In 1978 China was one of the most underdeveloped countries in the world (US$ 190 per capita). The LEARNING-BY-DOING approach for policy development and implementation ensured that policy was developed in a less risky way. In 1995 Lester Brown published a book titled "Who Will Feed China?: Wake-Up Call for a Small Planet". This prompted a policy response; China did need a LONGER-TERM VISION for national food security.
He wrote, "In an integrated world economy, China’s rising food prices will become the world’s rising food prices. China’s land scarcity will become everyone’s land scarcity. And water scarcity in China will affect the entire world. China’s dependence on massive imports, like the collapse of the world’s fisheries, will be a wake-up call that we are colliding with the earth’s capacity to feed us. It could well lead us to redefine national security away from military preparedness and toward maintaining adequate food supplies."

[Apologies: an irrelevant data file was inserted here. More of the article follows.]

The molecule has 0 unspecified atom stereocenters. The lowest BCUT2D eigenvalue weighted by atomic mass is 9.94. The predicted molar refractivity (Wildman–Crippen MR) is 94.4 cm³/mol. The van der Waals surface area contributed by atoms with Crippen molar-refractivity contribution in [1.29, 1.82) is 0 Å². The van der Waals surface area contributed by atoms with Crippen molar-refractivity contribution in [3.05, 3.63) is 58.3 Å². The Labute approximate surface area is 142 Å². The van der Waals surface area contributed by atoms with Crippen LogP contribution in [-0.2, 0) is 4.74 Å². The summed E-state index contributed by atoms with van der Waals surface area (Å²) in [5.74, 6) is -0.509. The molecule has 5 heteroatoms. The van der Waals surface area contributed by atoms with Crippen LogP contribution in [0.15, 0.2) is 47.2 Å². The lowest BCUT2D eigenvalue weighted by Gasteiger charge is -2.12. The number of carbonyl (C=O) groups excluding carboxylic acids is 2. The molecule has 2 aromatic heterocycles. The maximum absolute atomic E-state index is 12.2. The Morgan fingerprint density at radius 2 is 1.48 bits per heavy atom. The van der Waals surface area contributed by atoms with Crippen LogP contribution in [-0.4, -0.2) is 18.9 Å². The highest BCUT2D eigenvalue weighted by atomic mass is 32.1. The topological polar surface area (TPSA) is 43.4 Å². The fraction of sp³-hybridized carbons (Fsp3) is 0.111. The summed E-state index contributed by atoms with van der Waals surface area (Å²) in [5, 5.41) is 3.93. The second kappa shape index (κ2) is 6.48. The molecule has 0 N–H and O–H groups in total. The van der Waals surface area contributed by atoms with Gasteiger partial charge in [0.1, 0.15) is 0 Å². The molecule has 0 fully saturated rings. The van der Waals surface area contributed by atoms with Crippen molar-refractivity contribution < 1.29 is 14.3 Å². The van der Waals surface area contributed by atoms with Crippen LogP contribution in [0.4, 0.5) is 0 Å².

To feed its 1.3 billion people, China may soon have to import so much grain that this action could trigger unprecedented rises in world food prices. The book shows that even as water becomes more scarce in a land where 80% of the grain crop is irrigated, as per-acre yield gains are erased by the loss of cropland to industrialization, and as food production stagnates, China still increases its population by the equivalent of a new Beijing each year. When Japan, a nation of just 125 million, began to import food, world grain markets rejoiced. But when China, a market ten times bigger, starts importing, there may not be enough grain in the world to meet that need - and food prices will rise steeply for everyone. Analysts foresaw that the recent four-year doubling of income for China's 1.2 billion consumers would increase food demand, especially for meat, eggs, and beer. But these analysts assumed that food production would rise to meet those demands. Brown shows that cropland losses are heavy in countries that are densely populated before industrialization, and that these countries quickly become net grain importers. They saw that process in newspaper accounts as the government struggled with this problem.